In a linguistic context, beyond the remit of art, the line defines many areas of life with an incisive clarity: we have “linear development”, there is the ominous “red line” which should not be crossed, “demarcation lines” are drawn after the cessation of hostilities in war, we are familiar with the couturier’s line, and in the case of Jan Wawrzyniak, we are confronted by the “Alexander Line”. A particular experiment is being conducted with it in the project space in Wiesbaden: where is the dividing line between picture and space?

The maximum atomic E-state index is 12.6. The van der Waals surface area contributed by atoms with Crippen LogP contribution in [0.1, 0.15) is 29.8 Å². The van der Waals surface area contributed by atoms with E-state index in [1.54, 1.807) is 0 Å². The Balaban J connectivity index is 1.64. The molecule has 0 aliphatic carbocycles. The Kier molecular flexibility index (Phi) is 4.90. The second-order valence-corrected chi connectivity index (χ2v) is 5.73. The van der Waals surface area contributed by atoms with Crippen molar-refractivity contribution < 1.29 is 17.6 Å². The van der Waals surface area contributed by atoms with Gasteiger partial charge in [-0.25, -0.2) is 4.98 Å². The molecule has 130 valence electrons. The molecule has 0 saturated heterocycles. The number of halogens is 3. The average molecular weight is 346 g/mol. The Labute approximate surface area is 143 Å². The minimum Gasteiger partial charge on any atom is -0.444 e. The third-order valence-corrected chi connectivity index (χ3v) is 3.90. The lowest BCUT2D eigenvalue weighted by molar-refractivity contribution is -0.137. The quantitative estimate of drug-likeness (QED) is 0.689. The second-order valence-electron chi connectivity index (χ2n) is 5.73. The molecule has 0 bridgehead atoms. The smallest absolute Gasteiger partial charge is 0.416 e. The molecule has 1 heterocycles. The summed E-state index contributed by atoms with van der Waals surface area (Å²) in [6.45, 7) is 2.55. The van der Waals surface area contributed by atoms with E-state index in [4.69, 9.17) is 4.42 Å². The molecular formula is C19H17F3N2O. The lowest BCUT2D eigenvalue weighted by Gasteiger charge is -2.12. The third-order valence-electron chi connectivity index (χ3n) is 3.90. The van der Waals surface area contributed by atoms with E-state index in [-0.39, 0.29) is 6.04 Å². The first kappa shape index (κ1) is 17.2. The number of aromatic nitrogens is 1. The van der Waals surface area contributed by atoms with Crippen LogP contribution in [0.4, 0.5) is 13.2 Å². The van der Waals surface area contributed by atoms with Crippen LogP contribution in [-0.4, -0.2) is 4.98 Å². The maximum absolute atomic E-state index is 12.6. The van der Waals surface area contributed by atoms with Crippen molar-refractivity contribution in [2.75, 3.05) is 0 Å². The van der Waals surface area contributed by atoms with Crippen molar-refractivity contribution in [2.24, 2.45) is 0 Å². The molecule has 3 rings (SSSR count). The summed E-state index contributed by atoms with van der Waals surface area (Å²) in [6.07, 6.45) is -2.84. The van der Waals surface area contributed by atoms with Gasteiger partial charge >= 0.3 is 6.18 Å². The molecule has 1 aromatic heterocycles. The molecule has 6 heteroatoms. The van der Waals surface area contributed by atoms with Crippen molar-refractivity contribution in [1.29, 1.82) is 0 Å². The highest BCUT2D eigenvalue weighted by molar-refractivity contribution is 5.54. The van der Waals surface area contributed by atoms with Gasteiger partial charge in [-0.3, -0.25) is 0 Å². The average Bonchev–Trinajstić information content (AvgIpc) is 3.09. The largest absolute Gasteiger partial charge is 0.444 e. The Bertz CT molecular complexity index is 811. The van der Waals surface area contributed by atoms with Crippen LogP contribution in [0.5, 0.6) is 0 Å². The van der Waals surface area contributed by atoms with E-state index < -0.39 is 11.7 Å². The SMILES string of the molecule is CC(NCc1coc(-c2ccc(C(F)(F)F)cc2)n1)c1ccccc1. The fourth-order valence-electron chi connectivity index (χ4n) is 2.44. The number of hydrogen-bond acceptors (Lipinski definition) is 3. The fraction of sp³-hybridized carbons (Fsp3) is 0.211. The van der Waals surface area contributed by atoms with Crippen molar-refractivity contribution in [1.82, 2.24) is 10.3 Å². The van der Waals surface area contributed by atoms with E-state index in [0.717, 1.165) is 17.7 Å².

When you enter the space, you unavoidably also enter the picture, you are situated “within art”, and although you are not part of the construction, you find yourself within it. The clear separation between viewer and viewed object is in the process of being dissolved in the museum space, as it is not possible to ascertain whether you are on “your” side or already within the work itself. Besides, the work takes its leave of the space into areas that remain off limits to us, where we cannot follow, because the end of this picture is merely its beginning.